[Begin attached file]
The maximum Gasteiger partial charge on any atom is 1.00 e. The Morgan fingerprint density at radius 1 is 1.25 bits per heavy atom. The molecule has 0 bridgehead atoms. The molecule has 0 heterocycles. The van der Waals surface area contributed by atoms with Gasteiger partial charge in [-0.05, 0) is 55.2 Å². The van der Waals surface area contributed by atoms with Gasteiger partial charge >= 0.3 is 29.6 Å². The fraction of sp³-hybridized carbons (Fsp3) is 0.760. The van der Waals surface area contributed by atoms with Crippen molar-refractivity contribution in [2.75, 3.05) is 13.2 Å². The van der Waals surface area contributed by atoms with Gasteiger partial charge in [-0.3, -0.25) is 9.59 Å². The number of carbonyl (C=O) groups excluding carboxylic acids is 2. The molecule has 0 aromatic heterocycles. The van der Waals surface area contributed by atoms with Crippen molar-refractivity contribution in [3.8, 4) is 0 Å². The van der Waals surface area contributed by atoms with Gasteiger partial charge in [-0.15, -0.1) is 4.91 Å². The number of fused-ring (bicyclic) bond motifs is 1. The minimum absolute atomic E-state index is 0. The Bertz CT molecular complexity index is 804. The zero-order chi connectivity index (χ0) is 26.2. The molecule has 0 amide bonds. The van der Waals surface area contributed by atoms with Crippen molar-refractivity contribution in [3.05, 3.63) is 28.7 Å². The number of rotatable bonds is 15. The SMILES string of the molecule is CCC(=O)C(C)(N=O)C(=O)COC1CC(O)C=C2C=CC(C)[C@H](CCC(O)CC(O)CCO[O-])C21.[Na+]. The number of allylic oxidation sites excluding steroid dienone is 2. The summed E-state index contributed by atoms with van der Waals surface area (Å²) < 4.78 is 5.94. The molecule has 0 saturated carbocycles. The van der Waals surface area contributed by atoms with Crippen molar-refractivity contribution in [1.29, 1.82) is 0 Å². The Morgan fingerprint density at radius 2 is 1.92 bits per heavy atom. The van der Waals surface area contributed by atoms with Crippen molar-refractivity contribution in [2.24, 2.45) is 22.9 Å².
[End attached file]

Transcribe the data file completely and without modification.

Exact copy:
The maximum Gasteiger partial charge on any atom is 1.00 e. The Morgan fingerprint density at radius 1 is 1.25 bits per heavy atom. The molecule has 0 bridgehead atoms. The molecule has 0 heterocycles. The van der Waals surface area contributed by atoms with Gasteiger partial charge in [-0.05, 0) is 55.2 Å². The van der Waals surface area contributed by atoms with Gasteiger partial charge >= 0.3 is 29.6 Å². The fraction of sp³-hybridized carbons (Fsp3) is 0.760. The van der Waals surface area contributed by atoms with Crippen molar-refractivity contribution in [2.75, 3.05) is 13.2 Å². The van der Waals surface area contributed by atoms with Gasteiger partial charge in [-0.3, -0.25) is 9.59 Å². The number of carbonyl (C=O) groups excluding carboxylic acids is 2. The molecule has 0 aromatic heterocycles. The van der Waals surface area contributed by atoms with Crippen molar-refractivity contribution in [3.8, 4) is 0 Å². The van der Waals surface area contributed by atoms with Gasteiger partial charge in [-0.15, -0.1) is 4.91 Å². The number of fused-ring (bicyclic) bond motifs is 1. The minimum absolute atomic E-state index is 0. The Bertz CT molecular complexity index is 804. The zero-order chi connectivity index (χ0) is 26.2. The molecule has 0 amide bonds. The van der Waals surface area contributed by atoms with Crippen molar-refractivity contribution in [3.05, 3.63) is 28.7 Å². The number of rotatable bonds is 15. The SMILES string of the molecule is CCC(=O)C(C)(N=O)C(=O)COC1CC(O)C=C2C=CC(C)[C@H](CCC(O)CC(O)CCO[O-])C21.[Na+]. The number of allylic oxidation sites excluding steroid dienone is 2. The summed E-state index contributed by atoms with van der Waals surface area (Å²) < 4.78 is 5.94. The molecule has 0 saturated carbocycles. The van der Waals surface area contributed by atoms with Crippen molar-refractivity contribution in [1.29, 1.82) is 0 Å². The Morgan fingerprint density at radius 2 is 1.92 bits per heavy atom. The van der Waals surface area contributed by atoms with Crippen molar-refractivity contribution in [2.24, 2.45) is 22.9 Å².